Fierce

I Never Wanted To Be Like My Mom But Our Time Sewing Saved Our Relationship And I Am So Grateful

I am sitting in the back yard of our house in Menlo Park with my mom. She is teaching me to hand sew. The sun feels warm on the top of my head of long dark hair, and I am happy. I am wearing a red blouse and my favorite patchwork print skirt. The grass is scratchy and cool on my bare legs. I hold the sewing project on my lap, push the needle in and out of the fabric to make tiny stitches just like Mom taught me, and she is chatting now with our roommate Janet. She is not looking at me trusts me with my project. I feel big, like one of the grownups, doing what they do.

As I sew, nearing the end of the row of stitches, I can feel the sun feels hotter on my head, and beads of sweat have formed on the tip of my nose. Then I lift the fabric to show my mom my work. My whole skirt comes with it. I have sewn the hem of my pillowcase project right onto my favorite skirt. I start to cry.

Mom laughs, throwing her head back a bit, but righting herself quick when she realizes I’m upset about my skirt.

“Oh, Michelle, don’t cry. Look, we can get that out.” She digs in her tin of sewing supplies and pulls out a seam ripper.

Photo provided by Michelle Cruz Gonzales

I sit in my blouse and underwear watching as she she pulls each stitch one-by-one, freeing my favorite skirt from the pillow case fabric.

                                                                        ***

My mom learned to sew from her abuelita, my great grandmother Lupe from Veracruz, and from her own mom too. Grandma Lupe sewed flamenco dancer costumes, doll clothes, mended her own clothes; she could sew anything, and passed this skill onto my mother who naturally wanted to pass the skill on to me. Only, I didn’t want to sew. I wanted to play in my punk band with my girlfriends instead.

My first memories of sewing with my mom are good ones, but as I grew older, and began developing my own interests, they all seemed opposite of sitting behind a sewing machine, and in high school I began associating sewing with dark days in high school, her in her full-blown addiction behind a sewing machine all day and all night for two or three days in a row, and me doing everything I could to get away from it all. Like many women, I have resisted being like my mom, even though I know very well that I sound like her, laugh loud like her, and I am wild like her too. For so many years of trying to be my own person, I rejected the things she is best at because I associated with dark times in high school.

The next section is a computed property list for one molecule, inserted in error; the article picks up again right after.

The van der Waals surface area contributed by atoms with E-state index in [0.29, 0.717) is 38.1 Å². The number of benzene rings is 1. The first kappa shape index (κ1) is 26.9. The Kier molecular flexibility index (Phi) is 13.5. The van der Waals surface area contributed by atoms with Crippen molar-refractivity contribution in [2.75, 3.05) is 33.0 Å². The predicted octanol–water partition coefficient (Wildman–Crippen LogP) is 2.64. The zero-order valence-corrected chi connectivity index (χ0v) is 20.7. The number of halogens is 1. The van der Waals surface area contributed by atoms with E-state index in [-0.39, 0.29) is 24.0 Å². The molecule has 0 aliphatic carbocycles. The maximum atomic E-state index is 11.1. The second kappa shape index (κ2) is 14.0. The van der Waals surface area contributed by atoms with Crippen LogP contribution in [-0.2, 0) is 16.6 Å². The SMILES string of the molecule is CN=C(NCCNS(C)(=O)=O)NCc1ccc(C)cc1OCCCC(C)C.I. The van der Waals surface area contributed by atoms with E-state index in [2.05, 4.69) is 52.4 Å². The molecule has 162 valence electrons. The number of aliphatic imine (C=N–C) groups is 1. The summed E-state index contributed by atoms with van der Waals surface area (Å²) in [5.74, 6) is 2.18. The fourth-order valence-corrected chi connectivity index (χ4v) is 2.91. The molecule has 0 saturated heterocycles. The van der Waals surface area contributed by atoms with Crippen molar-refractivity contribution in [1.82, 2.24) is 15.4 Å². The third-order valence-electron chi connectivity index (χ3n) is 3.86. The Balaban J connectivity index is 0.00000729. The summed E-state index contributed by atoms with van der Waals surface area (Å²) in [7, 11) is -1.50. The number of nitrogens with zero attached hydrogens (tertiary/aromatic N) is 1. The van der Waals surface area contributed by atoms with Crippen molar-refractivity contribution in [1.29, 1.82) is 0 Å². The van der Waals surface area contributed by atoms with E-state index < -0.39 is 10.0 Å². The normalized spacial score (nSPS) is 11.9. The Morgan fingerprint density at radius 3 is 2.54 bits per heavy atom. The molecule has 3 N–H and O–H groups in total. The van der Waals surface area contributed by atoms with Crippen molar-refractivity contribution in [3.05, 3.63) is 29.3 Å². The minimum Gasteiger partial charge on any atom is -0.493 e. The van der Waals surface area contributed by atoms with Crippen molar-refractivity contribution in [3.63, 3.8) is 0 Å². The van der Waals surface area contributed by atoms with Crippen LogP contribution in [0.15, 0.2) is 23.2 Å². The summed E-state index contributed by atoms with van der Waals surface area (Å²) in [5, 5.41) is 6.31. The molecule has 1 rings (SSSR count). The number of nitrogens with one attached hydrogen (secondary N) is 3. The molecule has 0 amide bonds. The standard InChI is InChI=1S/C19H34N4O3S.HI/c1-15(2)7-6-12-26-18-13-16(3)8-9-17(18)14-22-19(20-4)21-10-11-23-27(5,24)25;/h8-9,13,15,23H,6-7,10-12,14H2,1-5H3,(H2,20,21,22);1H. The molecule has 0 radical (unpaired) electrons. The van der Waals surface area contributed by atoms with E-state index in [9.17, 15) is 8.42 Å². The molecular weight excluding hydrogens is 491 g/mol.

As an adult, I’ve realized that sewing, which she also does for a living, is to her, like writing is to me, the thing that defines her, one of the things that she is best at.

Being taught to hand sew at the age of three, the memory of being close to my mom then is something that I have always cherished, and knowing how to sew came in handy many times over the years. But for most of my life, I never cared to learn to sew on a machine or make things from patterns. Even though Mom made sure that I have always had a machine in my house, I had many chances to learn, but I was afraid of the needle, all the loops, and thread, and the pounding foot. In my twenties, I owned a number of sewing machines given to me by mom, sewing machines that I never used that my mom thought were as necessary as a plunger or vacuum. I feared these sewing machines, and they collected dust until Mom came to visit and I needed something hemmed: a pair of jeans, a second-hand dress.  I left the cute blue sewing machine, which she claimed was easy to use, behind in the attic of a house I rented in my twenties. She took back the heavy black Singer because I had complained it smelled like it was on fire and because she knew it was too complicated for me to operate on my own.

Then ten years ago, the stakes higher than ever before, with me, her oldest daughter now in her forties, she bought me a new current model machine. She really hadn’t given up on the idea of passing this craft on to one of her children, or of me, the family academic (good with my brain), learning to operate a machine, learning to sew.

Photo provided by author